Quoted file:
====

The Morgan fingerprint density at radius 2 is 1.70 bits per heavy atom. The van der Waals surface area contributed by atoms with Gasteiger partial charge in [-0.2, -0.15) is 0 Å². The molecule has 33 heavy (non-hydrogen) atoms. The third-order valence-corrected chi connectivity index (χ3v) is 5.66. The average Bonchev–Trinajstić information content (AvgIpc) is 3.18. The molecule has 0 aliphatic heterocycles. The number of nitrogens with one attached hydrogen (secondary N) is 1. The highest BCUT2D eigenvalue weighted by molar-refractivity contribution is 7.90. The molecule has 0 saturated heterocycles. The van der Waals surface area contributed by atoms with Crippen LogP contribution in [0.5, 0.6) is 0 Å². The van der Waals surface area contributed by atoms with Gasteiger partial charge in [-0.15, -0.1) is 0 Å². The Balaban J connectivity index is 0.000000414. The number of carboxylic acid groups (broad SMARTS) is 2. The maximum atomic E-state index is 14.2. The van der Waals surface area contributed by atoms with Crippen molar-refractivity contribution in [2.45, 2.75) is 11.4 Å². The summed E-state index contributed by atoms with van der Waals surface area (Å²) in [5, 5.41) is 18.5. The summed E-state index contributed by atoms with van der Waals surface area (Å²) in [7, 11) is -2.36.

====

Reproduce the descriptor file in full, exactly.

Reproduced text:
The Morgan fingerprint density at radius 2 is 1.70 bits per heavy atom. The van der Waals surface area contributed by atoms with Gasteiger partial charge in [-0.2, -0.15) is 0 Å². The molecule has 33 heavy (non-hydrogen) atoms. The third-order valence-corrected chi connectivity index (χ3v) is 5.66. The average Bonchev–Trinajstić information content (AvgIpc) is 3.18. The molecule has 0 aliphatic heterocycles. The number of nitrogens with one attached hydrogen (secondary N) is 1. The highest BCUT2D eigenvalue weighted by molar-refractivity contribution is 7.90. The molecule has 0 saturated heterocycles. The van der Waals surface area contributed by atoms with Crippen LogP contribution in [0.5, 0.6) is 0 Å². The van der Waals surface area contributed by atoms with Gasteiger partial charge in [-0.15, -0.1) is 0 Å². The Balaban J connectivity index is 0.000000414. The number of carboxylic acid groups (broad SMARTS) is 2. The maximum atomic E-state index is 14.2. The van der Waals surface area contributed by atoms with Crippen molar-refractivity contribution in [2.45, 2.75) is 11.4 Å². The summed E-state index contributed by atoms with van der Waals surface area (Å²) in [5, 5.41) is 18.5. The summed E-state index contributed by atoms with van der Waals surface area (Å²) in [7, 11) is -2.36.